What would you have done?

On this stone, Randi Schie has drunk many cups of coffee. Now scientists call the stone «a sensation.»
Photo: Christian Nicolai Bjørke / NRK

Imagine this situation: you`re drinking coffee in your garden. Or just try to imagine if you don’t have a garden. While you sit there on the stone slab where you usually use to sit, you notice some strange markings on the stone. «Hm, are they natural or man-made?» you might wonder, and then you call the authorities. They send some archaeologists, and then everything goes far beyond your wildest imagination.

Well, that is the case on Øverby farm in Rakkestad municipality in Østfold county, Norway, situated around 80 kilometres southeast of Oslo. For 28 years, the farmers have used the same stone as a bench where they drink coffee, without knowing they were sitting on a sensation.

When the archaeologist came to the farm in 2018, there was no doubt. The huge stone slab, 2,5×1 meter, had runic letters. A runestone from the Viking age? No, they could early on, determine that the carvings were even older. Pre Viking! 400 AD., they believe.

Since the language was that old, it precedes the Norse language and is, therefore, an almost forgotten language, open for interpretation.
The inscription goes like this:
iu irilaR raskaR runoR in(n) isni

The suggested translation so far: Carved fast (fast=clever) Iril runes for Isnil.
“Iril” is believed to be a title, maybe an earl. “Isnil” is likely a female name.

Rune expert Karoline Kjesrud investigates the Øverby stone.
Photo: Christian Nicolai Bjørke

Especially the title has triggered the archaeologist’s imagination. In an article published 15. November 2019 — Forskersonen.no, based on the work of scientists from the University of Oslo. OBS! It was originally in Norwegian, but I have translated it with google translator. Hence, if you find any errors, shoot google, not me. Thanks.

Here comes a part of the article:

“It is rare for new rune inscriptions to appear in Norway in the writing system we call older futhark. The Øverby runestone is the largest runological sensation since the Hogganvik runestone was found in Mandal in 2009.

The «new» stone dates from the 4th century AD. and contains an inscription of at least 35 runic letters and many more so-called staves scattered over the two tons heavy slab of rock. The inscriptions are in Norse – and a language no one speaks anymore and that can read and understand.

For over a year, the researchers at the University of Oslo have tried to reveal its secrets. Now they share this research in an article along with 10 other «inscriptions with earls» in Scandinavia.

Experts on language history, philology, archaeology and digital documentation have gathered on the task. Parts of the inscription are severely damaged and therefore have been time-consuming. We have succeeded in identifying just over 30 runes and put them together into meaningful words and phrases. New methods and high-resolution scanning have been crucial to the results.

Gives answers to an enigmatic time of war and conflict

The Roman and Migration Period from year 1 to 575 was a troubled period in Scandinavia. There have been found almost 1800 fortifications from this era in Sweden and Norway which testify to war and conflict. The large sacrifices found in marshes in Denmark have uncovered entire armies with over 1000 soldiers. The victors sacrificed military equipment, humans and horses, perhaps to the god Tyr. Many of the warriors came from Norway and Sweden. New excavations of Sandbyborg on the Swedish island of Öland show how serious such warfare could be, with hundreds of killed, both children and men and where women were perhaps kidnapped.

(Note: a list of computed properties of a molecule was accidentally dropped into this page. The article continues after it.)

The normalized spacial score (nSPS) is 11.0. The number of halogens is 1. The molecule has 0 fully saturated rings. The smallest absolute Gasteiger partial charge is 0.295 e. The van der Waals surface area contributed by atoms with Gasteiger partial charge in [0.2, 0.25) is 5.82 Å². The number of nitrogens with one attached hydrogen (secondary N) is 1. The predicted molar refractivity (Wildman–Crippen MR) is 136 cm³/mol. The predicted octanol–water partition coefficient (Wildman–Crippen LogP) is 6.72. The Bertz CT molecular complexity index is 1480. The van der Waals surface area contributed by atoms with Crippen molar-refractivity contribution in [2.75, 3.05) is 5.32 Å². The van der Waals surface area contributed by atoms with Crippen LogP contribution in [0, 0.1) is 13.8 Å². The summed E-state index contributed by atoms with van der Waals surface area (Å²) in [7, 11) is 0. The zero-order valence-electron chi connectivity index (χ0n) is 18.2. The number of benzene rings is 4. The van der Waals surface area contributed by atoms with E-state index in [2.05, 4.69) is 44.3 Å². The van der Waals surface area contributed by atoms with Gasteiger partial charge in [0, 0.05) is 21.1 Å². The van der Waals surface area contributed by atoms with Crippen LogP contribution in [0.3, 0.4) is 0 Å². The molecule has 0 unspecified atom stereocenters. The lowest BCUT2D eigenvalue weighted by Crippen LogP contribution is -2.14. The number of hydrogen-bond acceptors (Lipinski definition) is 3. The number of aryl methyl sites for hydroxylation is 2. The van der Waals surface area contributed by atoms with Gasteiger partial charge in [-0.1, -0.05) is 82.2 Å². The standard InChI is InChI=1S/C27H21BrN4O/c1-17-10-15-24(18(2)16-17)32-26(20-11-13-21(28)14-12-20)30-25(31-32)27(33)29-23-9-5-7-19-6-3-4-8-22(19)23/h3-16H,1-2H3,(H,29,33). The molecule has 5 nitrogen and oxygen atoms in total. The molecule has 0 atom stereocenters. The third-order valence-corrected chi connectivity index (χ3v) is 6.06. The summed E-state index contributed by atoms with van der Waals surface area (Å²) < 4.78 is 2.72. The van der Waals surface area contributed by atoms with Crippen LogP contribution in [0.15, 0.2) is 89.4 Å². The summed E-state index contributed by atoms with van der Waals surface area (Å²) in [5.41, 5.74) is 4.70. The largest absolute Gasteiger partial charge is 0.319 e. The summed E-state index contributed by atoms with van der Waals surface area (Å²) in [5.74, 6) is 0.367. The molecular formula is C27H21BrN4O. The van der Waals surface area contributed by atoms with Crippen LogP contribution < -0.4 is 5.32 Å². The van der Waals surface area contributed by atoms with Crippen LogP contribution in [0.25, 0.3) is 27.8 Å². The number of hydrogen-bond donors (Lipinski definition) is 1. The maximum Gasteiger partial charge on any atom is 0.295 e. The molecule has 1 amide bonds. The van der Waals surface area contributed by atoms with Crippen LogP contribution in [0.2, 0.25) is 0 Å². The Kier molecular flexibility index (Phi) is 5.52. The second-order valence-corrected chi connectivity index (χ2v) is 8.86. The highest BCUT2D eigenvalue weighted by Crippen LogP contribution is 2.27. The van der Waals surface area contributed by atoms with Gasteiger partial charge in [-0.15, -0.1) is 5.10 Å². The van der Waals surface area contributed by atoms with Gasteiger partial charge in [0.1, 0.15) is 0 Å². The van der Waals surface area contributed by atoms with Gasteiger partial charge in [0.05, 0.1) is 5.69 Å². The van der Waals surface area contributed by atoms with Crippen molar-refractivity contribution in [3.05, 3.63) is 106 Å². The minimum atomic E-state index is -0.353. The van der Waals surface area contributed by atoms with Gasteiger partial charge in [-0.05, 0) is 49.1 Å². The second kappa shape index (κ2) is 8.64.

So far, we have known little about the military leaders in these communities. That’s where the runestone at Rakkestad coming in. The word «iril» that appears in the inscription should have a crucial role. It has also been found on 10 other runic inscriptions in Scandinavia from 200 to 550 AD.

We have analysed all these inscriptions. Where are they found? What social relationships and military positions can they tell about? And not least, in which context do they show up?

In the past, the irile was often interpreted as a «runemaster,» or a religious leader. Now we believe that this is probably an early form of earl and military specialist …”

Neighbour Emil Omenås snapped pictures of the Øverby stone in the low spring sun. This led the archaeologists to take an interest in it. In the background, you see the hill where the stone probably stood before it was used as a stair to a house on the farm in 1907 and later moved to the garden.
Photo: Christian Nicolai Bjørke / NRK
This inscription reads «I, erile, Wiwila». Here you can see the well-known climber Arne Randers Heen and the inscription at Veblungsnes in 1935 before erupting into the fjord. The runes were probably not painted white in reality, this is probably an early example of photo manipulation. (Photo: Norwegian Tindemuseum)
Photo: Frode Iversen
Øverby farm

As you see, we have a lot of interesting finds here in Scandinavia. Runestones, Viking ships, old fortifications. Etc. Soon, there will be more articles to read on my blog. Please subscribe if you will stay informed.
Thank you for your attention

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